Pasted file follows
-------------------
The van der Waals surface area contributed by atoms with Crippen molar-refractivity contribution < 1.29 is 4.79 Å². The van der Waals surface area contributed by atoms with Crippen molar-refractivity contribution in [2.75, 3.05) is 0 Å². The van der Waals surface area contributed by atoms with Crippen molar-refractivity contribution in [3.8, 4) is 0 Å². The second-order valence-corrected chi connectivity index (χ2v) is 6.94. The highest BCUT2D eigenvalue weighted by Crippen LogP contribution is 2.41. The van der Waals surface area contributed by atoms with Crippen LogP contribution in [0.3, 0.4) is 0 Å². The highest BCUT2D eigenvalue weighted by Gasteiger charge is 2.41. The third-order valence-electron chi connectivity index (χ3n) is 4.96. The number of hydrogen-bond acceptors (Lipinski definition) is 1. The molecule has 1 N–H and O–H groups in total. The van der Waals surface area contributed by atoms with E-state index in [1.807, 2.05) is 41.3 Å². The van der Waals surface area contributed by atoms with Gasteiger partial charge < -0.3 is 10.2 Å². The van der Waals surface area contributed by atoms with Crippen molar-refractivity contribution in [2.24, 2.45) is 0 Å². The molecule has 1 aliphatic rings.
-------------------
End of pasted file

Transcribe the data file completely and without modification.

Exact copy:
The van der Waals surface area contributed by atoms with Crippen molar-refractivity contribution < 1.29 is 4.79 Å². The van der Waals surface area contributed by atoms with Crippen molar-refractivity contribution in [2.75, 3.05) is 0 Å². The van der Waals surface area contributed by atoms with Crippen molar-refractivity contribution in [3.8, 4) is 0 Å². The second-order valence-corrected chi connectivity index (χ2v) is 6.94. The highest BCUT2D eigenvalue weighted by Crippen LogP contribution is 2.41. The van der Waals surface area contributed by atoms with Crippen LogP contribution in [0.3, 0.4) is 0 Å². The highest BCUT2D eigenvalue weighted by Gasteiger charge is 2.41. The third-order valence-electron chi connectivity index (χ3n) is 4.96. The number of hydrogen-bond acceptors (Lipinski definition) is 1. The molecule has 1 N–H and O–H groups in total. The van der Waals surface area contributed by atoms with E-state index in [1.807, 2.05) is 41.3 Å². The van der Waals surface area contributed by atoms with Gasteiger partial charge < -0.3 is 10.2 Å². The van der Waals surface area contributed by atoms with Crippen molar-refractivity contribution in [2.24, 2.45) is 0 Å². The molecule has 1 aliphatic rings.